Tita's Hale'aina, 3870 17th St. (at Noe), 626-2477. Open Tuesday through Friday from 5 to 10 p.m., with a Friday lunch from 11:30 a.m. to 3 p.m.; Saturday from 10 a.m. to 10 p.m.; and Sunday from 10 a.m. to 5 p.m. Closed Monday. Reservations accepted. Wheelchair accessible. Parking: fairly easy. Muni: 24, 33, 37, F, K, L, M. Noise level: low.
These were pricey places. The legend on the menu of Wailea's Cheeseburger, Mai Tais, and Rock 'n' Roll -- an offshoot of the Cheeseburgers in Paradise chain -- said that it was founded by two refugees from Orange County who got tired of Hawaii's "nightly $21.95 fresh fish special." In our experience, it was the $32 fresh fish special. (And the cheeseburgers, alas, were overcooked and therefore juiceless, and the mai tais were weak.)
Except at our two favorite bargain finds. The first, the iconic Aloha Mixed Plate in Lahaina, where you'd be hard pressed to spend more than $10 a person (unless you spring for the $12.95 Ali'i Plate: slow-cooked kalua pig and cabbage, lau lau [pork and chicken steamed in taro leaves], lomi lomi salmon, poi, macaroni and cheese, "two scoops rice" on a paper plate -- oh, and haupia pudding thrown in for dessert) for tasty fare (Chinese roast duck redolent of five-spice powder, grilled chicken heady with lime and chile) consumed on a lanai right on the beach, the prettiest setting for a tropical restaurant imaginable. And the other was my dream beach-town restaurant, Alexander's Fish and Chips in Kihei, where you order at a counter your choice of fresh mahi, ono, ahi, clams, shrimp, calamari, oysters, or chicken, deep-fried in a crunchy, lightly herbed tempura batter, or broiled. You get fries with that, plus a little paper cup of coleslaw. That's pretty much it. And it's pretty much perfection, too, at a top price of $9.95 for a combo. I told Wendy I wished it were closer. "Probably better this way," she said, eyeing the completely denuded paper plates in front of us.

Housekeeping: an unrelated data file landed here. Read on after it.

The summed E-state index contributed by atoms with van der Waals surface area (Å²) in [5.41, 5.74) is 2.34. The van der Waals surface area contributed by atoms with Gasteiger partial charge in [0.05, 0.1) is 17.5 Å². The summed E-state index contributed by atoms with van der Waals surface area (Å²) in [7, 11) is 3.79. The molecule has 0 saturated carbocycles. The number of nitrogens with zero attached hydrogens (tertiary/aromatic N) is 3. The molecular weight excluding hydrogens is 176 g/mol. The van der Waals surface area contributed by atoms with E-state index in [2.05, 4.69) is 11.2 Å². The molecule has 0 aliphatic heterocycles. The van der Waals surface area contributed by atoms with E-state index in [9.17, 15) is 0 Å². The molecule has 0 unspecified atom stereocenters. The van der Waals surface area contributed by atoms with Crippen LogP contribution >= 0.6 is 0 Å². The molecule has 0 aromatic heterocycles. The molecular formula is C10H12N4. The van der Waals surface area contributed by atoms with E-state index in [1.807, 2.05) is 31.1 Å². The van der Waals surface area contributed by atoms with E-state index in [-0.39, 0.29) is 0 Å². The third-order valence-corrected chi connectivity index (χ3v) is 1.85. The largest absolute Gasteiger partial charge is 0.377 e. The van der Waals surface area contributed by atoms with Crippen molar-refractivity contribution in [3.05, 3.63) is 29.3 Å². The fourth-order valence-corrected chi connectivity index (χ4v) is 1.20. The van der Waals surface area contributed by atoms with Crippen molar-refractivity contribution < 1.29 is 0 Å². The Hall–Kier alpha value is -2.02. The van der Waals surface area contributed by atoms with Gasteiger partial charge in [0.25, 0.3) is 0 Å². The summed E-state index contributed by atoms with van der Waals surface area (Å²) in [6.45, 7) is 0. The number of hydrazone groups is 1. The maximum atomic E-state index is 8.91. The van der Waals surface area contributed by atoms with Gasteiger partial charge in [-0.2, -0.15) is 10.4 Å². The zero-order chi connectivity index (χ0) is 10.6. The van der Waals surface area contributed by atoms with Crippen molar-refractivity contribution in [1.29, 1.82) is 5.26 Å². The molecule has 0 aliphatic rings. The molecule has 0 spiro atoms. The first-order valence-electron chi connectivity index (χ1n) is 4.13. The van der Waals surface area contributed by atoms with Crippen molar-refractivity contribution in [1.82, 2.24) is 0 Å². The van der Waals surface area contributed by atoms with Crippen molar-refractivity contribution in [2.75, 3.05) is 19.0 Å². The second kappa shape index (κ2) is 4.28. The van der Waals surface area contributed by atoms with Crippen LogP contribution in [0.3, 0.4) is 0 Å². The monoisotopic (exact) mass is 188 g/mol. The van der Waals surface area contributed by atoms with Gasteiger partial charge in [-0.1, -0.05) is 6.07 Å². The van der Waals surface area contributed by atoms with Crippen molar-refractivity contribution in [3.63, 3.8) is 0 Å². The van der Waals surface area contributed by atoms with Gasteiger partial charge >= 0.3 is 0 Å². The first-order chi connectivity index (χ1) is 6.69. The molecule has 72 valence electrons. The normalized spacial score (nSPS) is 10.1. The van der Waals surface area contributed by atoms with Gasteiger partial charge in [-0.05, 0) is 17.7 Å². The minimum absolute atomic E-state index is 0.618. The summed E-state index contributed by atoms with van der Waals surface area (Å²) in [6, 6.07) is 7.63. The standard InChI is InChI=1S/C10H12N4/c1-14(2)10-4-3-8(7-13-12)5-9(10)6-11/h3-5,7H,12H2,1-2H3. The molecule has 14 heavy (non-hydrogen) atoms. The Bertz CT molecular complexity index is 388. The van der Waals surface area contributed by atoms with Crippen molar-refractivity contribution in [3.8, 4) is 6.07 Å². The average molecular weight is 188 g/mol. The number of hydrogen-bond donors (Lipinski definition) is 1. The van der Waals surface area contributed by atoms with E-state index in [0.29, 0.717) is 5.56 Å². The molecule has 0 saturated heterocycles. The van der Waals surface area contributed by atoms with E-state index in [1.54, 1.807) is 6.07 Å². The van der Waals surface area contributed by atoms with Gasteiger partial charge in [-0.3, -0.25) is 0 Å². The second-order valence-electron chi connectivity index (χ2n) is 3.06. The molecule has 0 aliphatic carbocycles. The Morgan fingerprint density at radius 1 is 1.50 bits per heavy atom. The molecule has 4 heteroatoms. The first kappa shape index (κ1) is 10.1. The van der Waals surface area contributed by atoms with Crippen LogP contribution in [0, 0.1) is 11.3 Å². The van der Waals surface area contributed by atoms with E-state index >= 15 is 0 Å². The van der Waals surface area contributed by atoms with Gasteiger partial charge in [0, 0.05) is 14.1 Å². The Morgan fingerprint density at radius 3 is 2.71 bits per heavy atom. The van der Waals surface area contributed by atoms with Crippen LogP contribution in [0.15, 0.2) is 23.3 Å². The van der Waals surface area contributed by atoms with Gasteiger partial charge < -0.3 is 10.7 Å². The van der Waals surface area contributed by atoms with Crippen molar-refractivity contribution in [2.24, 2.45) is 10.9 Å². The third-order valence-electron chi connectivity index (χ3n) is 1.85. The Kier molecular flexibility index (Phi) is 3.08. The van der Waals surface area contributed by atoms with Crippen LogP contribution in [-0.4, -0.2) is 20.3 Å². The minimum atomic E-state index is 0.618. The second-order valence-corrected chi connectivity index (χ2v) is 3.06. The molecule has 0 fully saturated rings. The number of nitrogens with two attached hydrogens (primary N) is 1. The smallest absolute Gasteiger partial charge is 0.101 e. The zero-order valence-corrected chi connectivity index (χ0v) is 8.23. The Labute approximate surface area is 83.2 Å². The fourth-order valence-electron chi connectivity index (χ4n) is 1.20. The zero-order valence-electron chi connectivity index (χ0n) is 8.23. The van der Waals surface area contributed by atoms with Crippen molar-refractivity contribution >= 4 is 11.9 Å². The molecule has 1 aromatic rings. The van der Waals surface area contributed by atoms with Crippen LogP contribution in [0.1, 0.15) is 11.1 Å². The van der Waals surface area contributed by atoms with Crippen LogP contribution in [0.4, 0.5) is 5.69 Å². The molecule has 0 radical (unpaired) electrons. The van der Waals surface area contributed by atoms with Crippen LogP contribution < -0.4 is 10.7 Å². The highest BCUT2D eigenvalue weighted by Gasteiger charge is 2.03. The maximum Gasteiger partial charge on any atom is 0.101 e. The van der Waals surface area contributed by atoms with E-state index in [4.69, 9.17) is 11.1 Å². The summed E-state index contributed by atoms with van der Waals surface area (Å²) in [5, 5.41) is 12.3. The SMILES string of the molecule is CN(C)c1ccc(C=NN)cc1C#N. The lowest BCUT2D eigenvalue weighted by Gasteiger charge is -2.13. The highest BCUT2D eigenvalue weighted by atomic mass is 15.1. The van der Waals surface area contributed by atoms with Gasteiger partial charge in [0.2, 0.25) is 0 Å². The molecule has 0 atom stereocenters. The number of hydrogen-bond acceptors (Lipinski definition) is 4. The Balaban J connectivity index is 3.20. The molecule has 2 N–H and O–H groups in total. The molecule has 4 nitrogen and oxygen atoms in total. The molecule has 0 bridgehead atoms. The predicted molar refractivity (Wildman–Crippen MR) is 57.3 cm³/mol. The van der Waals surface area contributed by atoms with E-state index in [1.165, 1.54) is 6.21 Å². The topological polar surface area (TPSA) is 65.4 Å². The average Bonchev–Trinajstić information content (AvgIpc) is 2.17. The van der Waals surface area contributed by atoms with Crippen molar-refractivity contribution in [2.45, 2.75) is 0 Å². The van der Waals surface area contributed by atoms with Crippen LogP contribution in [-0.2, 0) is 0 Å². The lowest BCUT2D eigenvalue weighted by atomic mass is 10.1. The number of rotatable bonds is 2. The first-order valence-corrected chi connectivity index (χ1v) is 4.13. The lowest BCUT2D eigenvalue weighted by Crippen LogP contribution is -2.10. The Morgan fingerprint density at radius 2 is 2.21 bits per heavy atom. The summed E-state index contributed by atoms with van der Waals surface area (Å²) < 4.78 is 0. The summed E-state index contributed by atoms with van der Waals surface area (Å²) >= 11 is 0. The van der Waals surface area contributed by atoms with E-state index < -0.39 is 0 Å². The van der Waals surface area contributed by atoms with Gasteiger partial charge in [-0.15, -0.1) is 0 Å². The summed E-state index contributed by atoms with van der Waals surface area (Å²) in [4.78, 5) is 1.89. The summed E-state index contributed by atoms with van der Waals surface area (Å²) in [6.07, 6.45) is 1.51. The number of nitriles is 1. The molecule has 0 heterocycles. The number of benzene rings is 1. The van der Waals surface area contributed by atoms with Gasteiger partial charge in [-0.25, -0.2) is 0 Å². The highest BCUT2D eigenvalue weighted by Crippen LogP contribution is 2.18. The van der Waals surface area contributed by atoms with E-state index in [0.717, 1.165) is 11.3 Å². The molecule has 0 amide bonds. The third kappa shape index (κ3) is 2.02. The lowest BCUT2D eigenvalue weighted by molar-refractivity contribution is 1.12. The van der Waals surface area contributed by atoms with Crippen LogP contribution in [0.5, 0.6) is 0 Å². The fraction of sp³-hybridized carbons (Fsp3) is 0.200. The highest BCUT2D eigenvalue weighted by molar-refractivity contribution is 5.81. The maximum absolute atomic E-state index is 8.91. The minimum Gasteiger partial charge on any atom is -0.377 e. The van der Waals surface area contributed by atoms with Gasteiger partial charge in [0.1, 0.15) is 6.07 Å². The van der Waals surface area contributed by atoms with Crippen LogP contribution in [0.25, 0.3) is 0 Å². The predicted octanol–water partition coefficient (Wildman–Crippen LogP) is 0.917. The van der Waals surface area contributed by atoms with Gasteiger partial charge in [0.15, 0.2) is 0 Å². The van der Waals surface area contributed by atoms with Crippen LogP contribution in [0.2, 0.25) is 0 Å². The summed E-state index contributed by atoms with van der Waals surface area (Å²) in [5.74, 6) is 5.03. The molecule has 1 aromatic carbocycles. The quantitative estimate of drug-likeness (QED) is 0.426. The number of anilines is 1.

We weren't always lucky. I remembered chef Roy Yamaguchi's experiments with fusion cooking in Los Angeles in the mid-'80s; he moved to Hawaii and began opening his numerous Roy's restaurants there in 1988. We had a rather dismal meal at the Roy's in Kahana, set well back from the sea in a shopping mall, where our table afforded us a splendid view of McDonald's. When I sent back a supposedly sesame-seed-encrusted opakapaka because it bore no trace of either sesame seeds or the wasabi mirin butter it was supposed to come with (and was overcooked to boot), the roasted sea bass in a creamy bacon-blue cheese sauce I ordered in its place was brought to our table by a surly manager, who stood over me in a faintly menacing fashion until I took a bite and pronounced it good. (My sister fared much better with her kaffir lime and lemongrass seared swordfish, in an oyster cream sauce.)
We skipped the Roy's in Kihei, whose similar shopping-mall location, set even farther back from the sea, featured fine views of Safeway. Location, location, location, Roy! (I note that his Web site peddles Roy's Fusion Cookware, now available on the Home Shopping Network. He clearly has Wolfgang Puck disease: no reason why a clever chef shouldn't get rich, but not at the expense of my palate.)